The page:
Robots as Assistive Technology - Does Appearance Matter?

This paper studies the effect of a robot’s design (appearance) in facilitating and encouraging interaction of children with autism with a small humanoid robot. The paper compares the children’s level of interaction with and response to the robot in two different scenarios: one where the robot was dressed like a human (with a ‘pretty- girl’ appearance) with an uncovered face, and the other when it appeared with plain clothing and with a featureless, masked face. The results of these trials clearly indicate the children’s preference in their initial response for interaction with a plain, featureless robot over interaction with a human like robot.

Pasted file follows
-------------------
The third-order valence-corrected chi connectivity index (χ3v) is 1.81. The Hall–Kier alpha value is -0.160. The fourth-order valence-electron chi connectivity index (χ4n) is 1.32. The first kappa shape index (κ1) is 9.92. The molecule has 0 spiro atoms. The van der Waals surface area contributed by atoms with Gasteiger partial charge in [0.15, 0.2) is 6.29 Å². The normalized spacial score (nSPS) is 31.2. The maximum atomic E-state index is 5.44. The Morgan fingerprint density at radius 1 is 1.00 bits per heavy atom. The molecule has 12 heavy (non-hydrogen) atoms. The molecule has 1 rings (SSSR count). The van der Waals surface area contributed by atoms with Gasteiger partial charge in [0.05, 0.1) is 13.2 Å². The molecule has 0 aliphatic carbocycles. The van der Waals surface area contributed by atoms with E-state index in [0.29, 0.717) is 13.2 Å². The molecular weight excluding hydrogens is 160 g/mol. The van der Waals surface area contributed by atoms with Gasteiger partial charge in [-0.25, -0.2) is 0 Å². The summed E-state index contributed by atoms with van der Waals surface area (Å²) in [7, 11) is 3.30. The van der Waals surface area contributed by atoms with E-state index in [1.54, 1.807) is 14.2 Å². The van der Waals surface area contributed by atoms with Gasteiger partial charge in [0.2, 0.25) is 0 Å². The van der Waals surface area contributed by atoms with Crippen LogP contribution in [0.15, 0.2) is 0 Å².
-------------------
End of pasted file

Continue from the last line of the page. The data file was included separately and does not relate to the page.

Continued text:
Published in:
Proc. IEEE Ro-man 2004, 13th IEEE International Workshop on Robot and Human Interactive Communication, 13, 277-282
Presented at:
RO-MAN'2004, Kurashiki , Okayama Japan., September 20-22, 2004
Year:
2004
Keywords:
Note:
This paper won the best paper award at the 14th IEEE RO- MAN 2005 international workshop.
Laboratories:




 Record created 2007-11-07, last modified 2018-03-17

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